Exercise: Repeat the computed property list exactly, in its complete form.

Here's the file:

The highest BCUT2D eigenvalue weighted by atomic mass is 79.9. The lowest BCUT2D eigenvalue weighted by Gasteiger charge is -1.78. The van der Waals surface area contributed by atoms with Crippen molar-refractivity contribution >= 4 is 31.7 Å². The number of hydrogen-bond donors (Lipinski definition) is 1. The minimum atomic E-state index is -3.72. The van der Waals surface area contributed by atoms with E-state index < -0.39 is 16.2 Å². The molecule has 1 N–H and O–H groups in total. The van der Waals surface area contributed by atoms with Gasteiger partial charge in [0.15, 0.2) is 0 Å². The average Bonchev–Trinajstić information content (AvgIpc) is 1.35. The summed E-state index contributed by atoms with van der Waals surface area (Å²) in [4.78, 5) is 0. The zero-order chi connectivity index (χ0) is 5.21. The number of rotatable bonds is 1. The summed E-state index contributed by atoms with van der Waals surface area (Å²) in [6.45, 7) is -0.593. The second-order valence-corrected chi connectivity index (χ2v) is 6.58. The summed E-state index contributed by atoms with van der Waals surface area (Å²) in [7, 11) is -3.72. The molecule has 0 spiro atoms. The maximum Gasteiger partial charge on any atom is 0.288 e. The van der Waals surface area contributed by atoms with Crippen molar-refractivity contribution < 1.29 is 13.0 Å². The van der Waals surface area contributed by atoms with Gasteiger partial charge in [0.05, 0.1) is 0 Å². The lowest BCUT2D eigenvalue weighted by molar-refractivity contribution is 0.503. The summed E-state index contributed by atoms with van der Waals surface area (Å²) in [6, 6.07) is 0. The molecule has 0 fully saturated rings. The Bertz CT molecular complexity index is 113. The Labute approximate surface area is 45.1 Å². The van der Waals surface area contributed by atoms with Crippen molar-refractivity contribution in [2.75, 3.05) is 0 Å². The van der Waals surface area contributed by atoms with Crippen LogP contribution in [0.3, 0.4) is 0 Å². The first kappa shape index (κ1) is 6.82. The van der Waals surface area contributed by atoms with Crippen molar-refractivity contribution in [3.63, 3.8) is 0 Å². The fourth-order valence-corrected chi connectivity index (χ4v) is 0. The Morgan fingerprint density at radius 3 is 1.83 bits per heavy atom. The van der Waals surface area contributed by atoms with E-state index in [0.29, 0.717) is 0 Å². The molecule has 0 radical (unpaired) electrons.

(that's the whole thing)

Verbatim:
The highest BCUT2D eigenvalue weighted by atomic mass is 79.9. The lowest BCUT2D eigenvalue weighted by Gasteiger charge is -1.78. The van der Waals surface area contributed by atoms with Crippen molar-refractivity contribution >= 4 is 31.7 Å². The number of hydrogen-bond donors (Lipinski definition) is 1. The minimum atomic E-state index is -3.72. The van der Waals surface area contributed by atoms with E-state index < -0.39 is 16.2 Å². The molecule has 1 N–H and O–H groups in total. The van der Waals surface area contributed by atoms with Gasteiger partial charge in [0.15, 0.2) is 0 Å². The average Bonchev–Trinajstić information content (AvgIpc) is 1.35. The summed E-state index contributed by atoms with van der Waals surface area (Å²) in [4.78, 5) is 0. The zero-order chi connectivity index (χ0) is 5.21. The number of rotatable bonds is 1. The summed E-state index contributed by atoms with van der Waals surface area (Å²) in [6.45, 7) is -0.593. The second-order valence-corrected chi connectivity index (χ2v) is 6.58. The summed E-state index contributed by atoms with van der Waals surface area (Å²) in [7, 11) is -3.72. The molecule has 0 spiro atoms. The maximum Gasteiger partial charge on any atom is 0.288 e. The van der Waals surface area contributed by atoms with Crippen molar-refractivity contribution < 1.29 is 13.0 Å². The van der Waals surface area contributed by atoms with Gasteiger partial charge in [0.05, 0.1) is 0 Å². The lowest BCUT2D eigenvalue weighted by molar-refractivity contribution is 0.503. The summed E-state index contributed by atoms with van der Waals surface area (Å²) in [6, 6.07) is 0. The molecule has 0 fully saturated rings. The Bertz CT molecular complexity index is 113. The Labute approximate surface area is 45.1 Å². The van der Waals surface area contributed by atoms with Crippen molar-refractivity contribution in [2.75, 3.05) is 0 Å². The van der Waals surface area contributed by atoms with Crippen LogP contribution in [0.3, 0.4) is 0 Å². The first kappa shape index (κ1) is 6.82. The van der Waals surface area contributed by atoms with Crippen molar-refractivity contribution in [3.63, 3.8) is 0 Å². The fourth-order valence-corrected chi connectivity index (χ4v) is 0. The Morgan fingerprint density at radius 3 is 1.83 bits per heavy atom. The van der Waals surface area contributed by atoms with E-state index in [0.29, 0.717) is 0 Å². The molecule has 0 radical (unpaired) electrons.